• Encephalitis lethargica: in patients with this disorder (which is, according to Oliver Sacks, an extreme form of parkinsonism), the patient is mostly functional, but they are unable to initiate much activity (if any). In this model, that would be because of damage or inactivity of the limbic system, which is crucial in communication emotional meaning to the prefrontal cortex. In patients with severe parkinsonism, there may be difficulty seeing the relevance of actions, and therefore, the actions are not generated. This can also occur with certain kind of brainstem and prefrontal lesions.
  • Depression: in this disease, the prefrontal cortex is known to be less active. However, unlike in schizophrenia, its integrative functions must still be intact. However, its emotional functions become impaired, leading to difficulty forming memories (since the PFC cannot communicate the emotional necessity of remembering something to the hippocampus, and would likely have difficulty sending retrieval signals, too), lack of motivation (since the significance of actions would become unclear), and depressed mood or flat affect (since everything would have the same emotional significance).

I won’t go any further, for fear of over-inflating my ego and for starting to make claims that I have no hope of arguing for. But this, I think, is at least something to get people thinking. Of course, there are a billion things that I haven’t taken into account: the left versus right hemisphere functional disparity, the effects of neurotransmitters, and no doubt I’ve left out quite a few very important brain structures.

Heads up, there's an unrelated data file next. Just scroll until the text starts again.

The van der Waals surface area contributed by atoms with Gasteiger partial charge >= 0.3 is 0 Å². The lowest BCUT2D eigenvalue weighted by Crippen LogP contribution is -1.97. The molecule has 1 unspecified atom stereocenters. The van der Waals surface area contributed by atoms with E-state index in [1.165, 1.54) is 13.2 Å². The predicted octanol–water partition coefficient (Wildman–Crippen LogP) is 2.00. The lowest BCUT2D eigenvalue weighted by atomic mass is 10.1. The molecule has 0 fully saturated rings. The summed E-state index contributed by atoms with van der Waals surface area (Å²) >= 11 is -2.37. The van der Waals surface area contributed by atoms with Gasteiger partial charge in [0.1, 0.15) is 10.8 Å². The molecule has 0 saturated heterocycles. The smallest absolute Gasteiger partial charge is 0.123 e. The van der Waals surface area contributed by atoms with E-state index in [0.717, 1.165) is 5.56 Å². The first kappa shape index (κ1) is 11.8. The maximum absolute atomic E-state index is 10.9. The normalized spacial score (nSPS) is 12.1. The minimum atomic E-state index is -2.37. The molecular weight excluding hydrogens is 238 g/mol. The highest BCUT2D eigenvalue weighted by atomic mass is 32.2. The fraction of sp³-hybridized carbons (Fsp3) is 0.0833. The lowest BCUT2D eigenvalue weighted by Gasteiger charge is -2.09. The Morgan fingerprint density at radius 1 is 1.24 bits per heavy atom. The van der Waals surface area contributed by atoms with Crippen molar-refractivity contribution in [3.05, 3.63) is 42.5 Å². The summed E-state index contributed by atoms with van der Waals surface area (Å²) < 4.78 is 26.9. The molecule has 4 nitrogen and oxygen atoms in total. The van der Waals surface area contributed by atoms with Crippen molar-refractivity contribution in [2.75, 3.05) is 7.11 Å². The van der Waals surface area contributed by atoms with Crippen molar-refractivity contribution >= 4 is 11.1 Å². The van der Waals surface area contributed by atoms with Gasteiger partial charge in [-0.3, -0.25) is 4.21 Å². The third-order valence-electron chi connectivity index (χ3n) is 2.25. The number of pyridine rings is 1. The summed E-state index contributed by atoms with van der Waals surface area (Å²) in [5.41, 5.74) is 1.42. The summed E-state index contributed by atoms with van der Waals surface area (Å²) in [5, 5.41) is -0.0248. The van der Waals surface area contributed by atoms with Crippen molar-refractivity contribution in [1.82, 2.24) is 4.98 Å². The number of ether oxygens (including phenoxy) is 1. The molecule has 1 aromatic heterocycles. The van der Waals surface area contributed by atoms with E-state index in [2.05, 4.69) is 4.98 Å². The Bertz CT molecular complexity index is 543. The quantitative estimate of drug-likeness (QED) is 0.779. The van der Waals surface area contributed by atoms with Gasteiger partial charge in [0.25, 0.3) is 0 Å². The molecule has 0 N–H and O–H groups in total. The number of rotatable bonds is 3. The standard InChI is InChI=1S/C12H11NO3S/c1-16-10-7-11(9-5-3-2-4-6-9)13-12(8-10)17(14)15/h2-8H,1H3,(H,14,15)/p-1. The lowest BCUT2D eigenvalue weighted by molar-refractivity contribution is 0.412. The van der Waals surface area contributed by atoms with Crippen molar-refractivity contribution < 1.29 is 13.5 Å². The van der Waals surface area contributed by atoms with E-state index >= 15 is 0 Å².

One Response to “A Theory of Consciousness”

  1. nic Says:

    Very nice job!

    Try also:

    Crick F, Koch C.
    A framework for consciousness.
    Nat Neurosci. 2003 Feb;6(2):119-26. Review.

    Lin L, Osan R, Shoham S, Jin W, Zuo W, Tsien JZ.
    Identification of network-level coding units for real-time representation of episodic experiences in the hippocampus.
    Proc Natl Acad Sci U S A. 2005 Apr 26;102(17):6125-30.

    This latest one is very close to identifying using mathematical tools (pattern analysis of electric activity of the brain) of ‘conscious states’ as they emerge from the collective behaviors of neurons; I happen to know the second author, and I read some other of their papers.

    Best regards,